The Round City of Baghdad was centrally planned as a residence of Abbasid Caliphs and its core was built in 762-766, in just 4 years. Pre-planned structures, both grand palaces and mosques as well as various commercial and residential buildings were designed by the best architects and craftsmen of Islamic world at a time.
It took a shape of a circle with a radius of about 1 km. Great Palace of the Golden Gate as well as Grand Mosque of al-Mansur stood in its center, surrounded by the massive park and some selected institutional buildings. Two rings of the inner walls delineated various dense commercial-residential quarters.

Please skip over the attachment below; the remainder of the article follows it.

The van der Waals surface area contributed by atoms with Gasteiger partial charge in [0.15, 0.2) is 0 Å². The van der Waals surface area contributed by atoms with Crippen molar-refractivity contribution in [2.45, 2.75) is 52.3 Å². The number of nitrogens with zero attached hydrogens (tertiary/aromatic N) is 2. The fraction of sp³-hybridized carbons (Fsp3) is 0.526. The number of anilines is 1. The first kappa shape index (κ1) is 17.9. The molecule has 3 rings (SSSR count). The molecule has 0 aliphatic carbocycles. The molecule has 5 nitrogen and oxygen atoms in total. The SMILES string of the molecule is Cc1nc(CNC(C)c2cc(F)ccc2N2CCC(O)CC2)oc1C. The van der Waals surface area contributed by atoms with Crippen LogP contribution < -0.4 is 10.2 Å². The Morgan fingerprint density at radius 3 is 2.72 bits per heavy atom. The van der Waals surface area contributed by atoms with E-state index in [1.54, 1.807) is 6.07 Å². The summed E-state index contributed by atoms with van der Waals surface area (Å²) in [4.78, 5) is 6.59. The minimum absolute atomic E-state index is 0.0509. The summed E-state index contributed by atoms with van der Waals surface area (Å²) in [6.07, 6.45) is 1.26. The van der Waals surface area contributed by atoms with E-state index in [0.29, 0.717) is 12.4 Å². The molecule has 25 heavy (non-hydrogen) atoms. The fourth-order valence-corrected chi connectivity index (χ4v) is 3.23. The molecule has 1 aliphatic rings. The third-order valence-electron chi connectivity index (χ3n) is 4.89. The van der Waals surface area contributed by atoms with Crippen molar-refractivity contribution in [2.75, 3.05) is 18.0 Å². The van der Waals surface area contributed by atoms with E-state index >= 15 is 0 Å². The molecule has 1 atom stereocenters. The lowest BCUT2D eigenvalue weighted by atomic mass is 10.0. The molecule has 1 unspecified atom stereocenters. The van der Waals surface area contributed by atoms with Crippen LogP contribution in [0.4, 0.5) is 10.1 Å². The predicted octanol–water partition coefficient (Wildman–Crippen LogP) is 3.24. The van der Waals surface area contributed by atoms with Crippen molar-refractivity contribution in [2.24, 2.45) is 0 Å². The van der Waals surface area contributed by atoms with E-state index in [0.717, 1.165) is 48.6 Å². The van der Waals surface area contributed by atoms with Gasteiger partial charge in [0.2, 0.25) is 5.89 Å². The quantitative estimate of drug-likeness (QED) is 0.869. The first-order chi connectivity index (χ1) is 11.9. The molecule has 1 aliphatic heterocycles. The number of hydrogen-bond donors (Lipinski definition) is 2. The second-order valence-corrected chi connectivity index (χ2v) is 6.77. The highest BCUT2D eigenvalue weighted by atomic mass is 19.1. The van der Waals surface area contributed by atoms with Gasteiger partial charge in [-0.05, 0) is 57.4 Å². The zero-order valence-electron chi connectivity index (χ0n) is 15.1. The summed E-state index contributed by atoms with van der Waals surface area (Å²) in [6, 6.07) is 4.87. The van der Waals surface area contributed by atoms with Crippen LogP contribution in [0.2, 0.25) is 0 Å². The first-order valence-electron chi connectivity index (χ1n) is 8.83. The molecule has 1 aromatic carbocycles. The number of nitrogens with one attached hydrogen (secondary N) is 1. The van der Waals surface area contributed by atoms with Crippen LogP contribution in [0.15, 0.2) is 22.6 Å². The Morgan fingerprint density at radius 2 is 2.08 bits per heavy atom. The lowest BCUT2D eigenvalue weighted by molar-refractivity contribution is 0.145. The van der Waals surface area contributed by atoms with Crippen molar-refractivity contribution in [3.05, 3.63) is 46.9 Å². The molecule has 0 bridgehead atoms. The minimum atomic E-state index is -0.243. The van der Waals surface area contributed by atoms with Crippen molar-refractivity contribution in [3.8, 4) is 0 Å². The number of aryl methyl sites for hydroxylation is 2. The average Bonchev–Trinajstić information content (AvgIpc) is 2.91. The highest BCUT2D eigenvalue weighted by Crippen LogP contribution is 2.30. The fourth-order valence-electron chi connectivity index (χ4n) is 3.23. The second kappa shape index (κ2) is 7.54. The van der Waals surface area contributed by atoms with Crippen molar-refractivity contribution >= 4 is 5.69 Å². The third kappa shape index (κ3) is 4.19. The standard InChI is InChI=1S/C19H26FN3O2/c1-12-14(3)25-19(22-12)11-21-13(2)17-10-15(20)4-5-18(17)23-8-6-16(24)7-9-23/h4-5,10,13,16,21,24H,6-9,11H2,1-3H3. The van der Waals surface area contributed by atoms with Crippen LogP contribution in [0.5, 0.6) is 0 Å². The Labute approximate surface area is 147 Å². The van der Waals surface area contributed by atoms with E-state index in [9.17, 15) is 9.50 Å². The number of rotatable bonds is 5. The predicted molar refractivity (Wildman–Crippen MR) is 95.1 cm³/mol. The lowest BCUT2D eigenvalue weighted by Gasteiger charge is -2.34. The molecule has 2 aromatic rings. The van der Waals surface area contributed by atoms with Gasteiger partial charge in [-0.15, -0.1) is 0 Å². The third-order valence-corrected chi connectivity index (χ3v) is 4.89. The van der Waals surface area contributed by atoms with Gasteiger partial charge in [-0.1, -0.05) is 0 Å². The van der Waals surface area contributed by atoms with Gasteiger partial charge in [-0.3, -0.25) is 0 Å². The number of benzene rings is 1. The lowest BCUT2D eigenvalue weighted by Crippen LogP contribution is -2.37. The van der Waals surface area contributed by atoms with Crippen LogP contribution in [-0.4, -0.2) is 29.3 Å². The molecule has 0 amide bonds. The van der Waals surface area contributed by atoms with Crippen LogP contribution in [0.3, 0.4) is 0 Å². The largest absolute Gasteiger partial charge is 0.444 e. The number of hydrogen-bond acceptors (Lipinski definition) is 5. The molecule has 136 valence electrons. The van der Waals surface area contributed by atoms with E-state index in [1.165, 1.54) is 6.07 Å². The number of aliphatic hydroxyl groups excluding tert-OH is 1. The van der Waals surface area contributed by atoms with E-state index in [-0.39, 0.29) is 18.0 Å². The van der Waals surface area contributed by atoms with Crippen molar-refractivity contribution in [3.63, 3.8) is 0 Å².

The city was also a hub for knowledge, and had a large number of schools (madrasas) and libraries, including the great House of Wisdom, probably the largest Medieval library in Islamic World.
The birth of the city coincided with Islamic Golden Age, and destruction of Baghdad by the Mongols under Hulagu Khan in 1258 marked the dusk and decline.
It is said that when Mongols were sacking the city, river of Tigris ran black from the ink from the countless manuscripts thrown into the water, many of which were the rarest and maybe the only surviving copies of some translated Greek and Roman texts.